The BMW 1 Series impress in three key areas: its overall desirability, optimum performance, and mechanical refinement. But the whole package is not enough for us to overlook how it falls short in other important aspects. Room made for the longitudinal engine at the front along with a transmission tunnel caused cramped space in the rear. The cabin quality wasn’t up to par, and neither was the standard drive balance we expected from a BMW vehicle.
In terms of design, the BMW 1 Series does not disappoint. Comfort and accommodation are the priorities of its newer models, along with an efficiency that would please fuel-obsessed drivers. The car has a wheelbase that has grown to 30mm and has become longer than the previous 1-series by an 85mm difference. Additional rear legroom is provided by 21mm extra inter-axle length. The tracks are widened as well, with the front axle gnat going beyond 40mm and beyond 60mm at the rear. Despite these additional lengths, the new model still carries a 30kg lighter difference from the previous generation. What results is a leaner and sleeker BMW 1 Series that impresses in aesthetics. Unfortunately the profile could put off some: its backward leaning orientation, tall height, and short width looks off in some angles.
The design improvements continue interiorly, as the longer rear doors provide ample legroom. Headroom and legroom grows larger up front, along with space for the shoulders, letting drivers enjoy ease of access to the steering wheel and pedal. The material is top of the line, as the interior includes glossy black air vent surrounds and satin-silvered audio.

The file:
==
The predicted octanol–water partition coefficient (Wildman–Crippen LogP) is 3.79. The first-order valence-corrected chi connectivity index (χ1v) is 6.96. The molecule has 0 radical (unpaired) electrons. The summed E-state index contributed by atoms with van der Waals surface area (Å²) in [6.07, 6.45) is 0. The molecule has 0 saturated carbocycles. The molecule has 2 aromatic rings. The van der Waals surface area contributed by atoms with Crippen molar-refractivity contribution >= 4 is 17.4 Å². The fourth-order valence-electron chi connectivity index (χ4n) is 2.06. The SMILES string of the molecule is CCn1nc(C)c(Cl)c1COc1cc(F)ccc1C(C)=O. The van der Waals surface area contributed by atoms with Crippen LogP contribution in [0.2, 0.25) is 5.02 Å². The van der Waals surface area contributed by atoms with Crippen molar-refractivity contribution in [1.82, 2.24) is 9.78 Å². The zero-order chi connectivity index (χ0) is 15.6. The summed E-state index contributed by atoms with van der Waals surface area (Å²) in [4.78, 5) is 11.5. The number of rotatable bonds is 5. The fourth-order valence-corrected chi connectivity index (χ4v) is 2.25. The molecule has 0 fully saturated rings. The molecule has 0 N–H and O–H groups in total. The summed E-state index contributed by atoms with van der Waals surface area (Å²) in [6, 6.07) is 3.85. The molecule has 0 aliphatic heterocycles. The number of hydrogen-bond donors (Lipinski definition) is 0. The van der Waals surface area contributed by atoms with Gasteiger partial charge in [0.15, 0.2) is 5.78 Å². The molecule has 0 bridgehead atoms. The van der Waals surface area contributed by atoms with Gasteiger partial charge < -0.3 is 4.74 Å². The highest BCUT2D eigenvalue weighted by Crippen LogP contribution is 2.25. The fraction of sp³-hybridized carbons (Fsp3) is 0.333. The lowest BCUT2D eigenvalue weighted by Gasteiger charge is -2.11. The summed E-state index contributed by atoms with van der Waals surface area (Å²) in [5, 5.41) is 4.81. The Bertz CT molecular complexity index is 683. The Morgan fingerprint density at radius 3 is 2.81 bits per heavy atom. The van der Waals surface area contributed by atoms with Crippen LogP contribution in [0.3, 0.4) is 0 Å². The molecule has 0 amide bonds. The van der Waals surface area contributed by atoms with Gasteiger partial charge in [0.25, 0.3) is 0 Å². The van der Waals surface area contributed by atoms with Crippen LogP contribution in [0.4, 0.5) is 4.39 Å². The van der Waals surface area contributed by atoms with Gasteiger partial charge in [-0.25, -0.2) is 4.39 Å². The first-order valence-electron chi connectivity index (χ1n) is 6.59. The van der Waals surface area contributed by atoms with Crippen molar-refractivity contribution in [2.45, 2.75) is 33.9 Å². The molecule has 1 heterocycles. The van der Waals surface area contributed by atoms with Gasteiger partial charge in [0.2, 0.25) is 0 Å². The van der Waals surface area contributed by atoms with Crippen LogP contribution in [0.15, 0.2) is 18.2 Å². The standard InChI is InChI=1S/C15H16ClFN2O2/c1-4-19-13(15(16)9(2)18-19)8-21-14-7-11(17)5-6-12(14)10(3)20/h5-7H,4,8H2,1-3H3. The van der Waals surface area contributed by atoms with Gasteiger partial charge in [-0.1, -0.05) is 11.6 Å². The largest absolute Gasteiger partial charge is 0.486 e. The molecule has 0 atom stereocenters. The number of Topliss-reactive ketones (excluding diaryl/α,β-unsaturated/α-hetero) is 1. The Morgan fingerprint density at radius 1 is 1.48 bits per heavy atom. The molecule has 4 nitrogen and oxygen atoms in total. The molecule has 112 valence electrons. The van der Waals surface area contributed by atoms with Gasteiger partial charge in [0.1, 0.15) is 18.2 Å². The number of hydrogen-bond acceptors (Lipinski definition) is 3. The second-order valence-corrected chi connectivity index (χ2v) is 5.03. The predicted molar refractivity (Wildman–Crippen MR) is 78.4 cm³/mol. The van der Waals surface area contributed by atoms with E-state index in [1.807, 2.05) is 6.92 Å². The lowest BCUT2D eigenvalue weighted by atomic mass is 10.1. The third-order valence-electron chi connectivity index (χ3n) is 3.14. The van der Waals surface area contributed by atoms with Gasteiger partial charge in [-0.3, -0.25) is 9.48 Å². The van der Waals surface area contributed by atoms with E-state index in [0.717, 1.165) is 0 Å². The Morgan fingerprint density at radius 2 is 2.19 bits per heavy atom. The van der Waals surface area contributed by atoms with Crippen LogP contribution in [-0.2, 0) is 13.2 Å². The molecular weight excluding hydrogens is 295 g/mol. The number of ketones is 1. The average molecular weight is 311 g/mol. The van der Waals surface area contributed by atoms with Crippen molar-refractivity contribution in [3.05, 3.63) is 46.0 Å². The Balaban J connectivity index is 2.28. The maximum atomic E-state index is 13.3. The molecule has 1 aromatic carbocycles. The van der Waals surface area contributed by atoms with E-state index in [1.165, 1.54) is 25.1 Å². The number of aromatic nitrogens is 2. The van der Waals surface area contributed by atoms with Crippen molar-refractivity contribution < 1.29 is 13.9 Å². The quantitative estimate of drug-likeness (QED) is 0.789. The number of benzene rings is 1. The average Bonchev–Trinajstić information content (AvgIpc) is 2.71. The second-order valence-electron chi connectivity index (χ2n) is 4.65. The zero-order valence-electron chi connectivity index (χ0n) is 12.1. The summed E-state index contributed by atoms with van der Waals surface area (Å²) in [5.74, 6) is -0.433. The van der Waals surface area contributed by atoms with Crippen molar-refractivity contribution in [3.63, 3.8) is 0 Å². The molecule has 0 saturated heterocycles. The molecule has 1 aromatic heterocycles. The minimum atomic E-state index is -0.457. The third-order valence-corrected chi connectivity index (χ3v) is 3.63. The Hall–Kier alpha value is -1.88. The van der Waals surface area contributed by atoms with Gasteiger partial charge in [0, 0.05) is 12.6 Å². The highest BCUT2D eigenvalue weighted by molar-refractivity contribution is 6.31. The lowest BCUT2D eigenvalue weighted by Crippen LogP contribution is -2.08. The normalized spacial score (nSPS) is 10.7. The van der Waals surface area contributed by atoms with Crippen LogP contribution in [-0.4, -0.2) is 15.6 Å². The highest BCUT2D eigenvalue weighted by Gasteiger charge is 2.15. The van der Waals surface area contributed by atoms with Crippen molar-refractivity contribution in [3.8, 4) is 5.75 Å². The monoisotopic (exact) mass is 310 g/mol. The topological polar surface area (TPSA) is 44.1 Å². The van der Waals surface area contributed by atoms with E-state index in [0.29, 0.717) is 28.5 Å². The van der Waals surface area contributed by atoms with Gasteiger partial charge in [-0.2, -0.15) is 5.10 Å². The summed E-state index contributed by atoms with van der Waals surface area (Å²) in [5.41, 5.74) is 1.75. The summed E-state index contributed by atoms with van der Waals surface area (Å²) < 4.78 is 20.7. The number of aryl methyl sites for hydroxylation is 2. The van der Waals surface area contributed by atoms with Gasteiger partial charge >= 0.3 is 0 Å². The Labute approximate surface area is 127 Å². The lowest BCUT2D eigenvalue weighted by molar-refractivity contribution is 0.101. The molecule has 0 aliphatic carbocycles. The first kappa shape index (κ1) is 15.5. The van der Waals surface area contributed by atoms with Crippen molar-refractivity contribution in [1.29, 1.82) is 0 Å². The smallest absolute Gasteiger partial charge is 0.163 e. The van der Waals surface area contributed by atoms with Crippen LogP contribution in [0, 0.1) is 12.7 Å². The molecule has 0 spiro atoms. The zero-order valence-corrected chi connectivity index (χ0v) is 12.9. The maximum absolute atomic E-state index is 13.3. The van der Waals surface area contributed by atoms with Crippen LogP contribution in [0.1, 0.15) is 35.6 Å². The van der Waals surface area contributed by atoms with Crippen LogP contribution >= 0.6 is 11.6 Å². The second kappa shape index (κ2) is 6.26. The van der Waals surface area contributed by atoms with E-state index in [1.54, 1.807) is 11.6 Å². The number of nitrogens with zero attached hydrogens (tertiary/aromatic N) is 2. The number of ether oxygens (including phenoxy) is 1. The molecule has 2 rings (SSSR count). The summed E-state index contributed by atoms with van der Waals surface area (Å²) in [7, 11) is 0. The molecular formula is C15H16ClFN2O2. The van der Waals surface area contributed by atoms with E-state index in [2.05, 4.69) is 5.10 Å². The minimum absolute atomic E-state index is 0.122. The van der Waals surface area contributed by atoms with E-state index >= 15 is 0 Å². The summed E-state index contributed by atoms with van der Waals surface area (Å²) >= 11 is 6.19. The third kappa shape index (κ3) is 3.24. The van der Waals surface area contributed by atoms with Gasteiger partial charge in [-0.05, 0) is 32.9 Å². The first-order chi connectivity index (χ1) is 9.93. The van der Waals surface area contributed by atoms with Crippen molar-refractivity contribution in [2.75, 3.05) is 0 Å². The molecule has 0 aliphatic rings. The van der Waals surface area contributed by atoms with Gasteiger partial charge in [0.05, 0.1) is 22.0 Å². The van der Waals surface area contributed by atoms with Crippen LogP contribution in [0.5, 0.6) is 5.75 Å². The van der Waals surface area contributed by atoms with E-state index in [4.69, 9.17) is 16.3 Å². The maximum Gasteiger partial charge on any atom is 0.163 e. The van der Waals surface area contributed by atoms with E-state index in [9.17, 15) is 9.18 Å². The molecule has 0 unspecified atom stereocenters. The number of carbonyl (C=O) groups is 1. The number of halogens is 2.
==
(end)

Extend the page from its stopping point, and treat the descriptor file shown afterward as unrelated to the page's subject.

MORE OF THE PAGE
Five engines have been introduced to the BMW 1 Series. There are two new versions of four-cylinder petrol engines and three new designs of the four-cylinder diesel units. The BMW four-cylinder petrol engine was fitted using a TwinPower Turbo technology, with the 116i four-cylinder twin turbo carrying 136hp at 220Nm of pulling power. The 118i goes at 170hp, with its peak at 250Nm.
In terms of driving performance, the 1-series does not disappoint. The inline engine layout and rear-wheel powertrain results in well-distributed weight across the car. Users have noted the variable sports steering and the vehicle’s ability to survive rough and bumpy country roads around the UK. Riders and drivers have the damped suspension set-up to thank for smoothing out uneven road surfaces when driving at normal speeds. Better control is also maintained when the driver opts for a faster speed. There’s also better and smoother control with the front wheels and improved power steering.
But taller individuals could have some trouble fitting through the car. Maximum legroom of the BMW 1 Series is at 860 mm; not too practical if you are expecting taller passengers but given the average height, it does the job. The quality is also not consistent in essential parts such as the dashboard roll-top, door cards, and the glovebox.
Unfortunately none of the driving performance additions or enhancements can overlook the lack of a finely tuned chassis and the lack of interactivity required of a larger saloon model.
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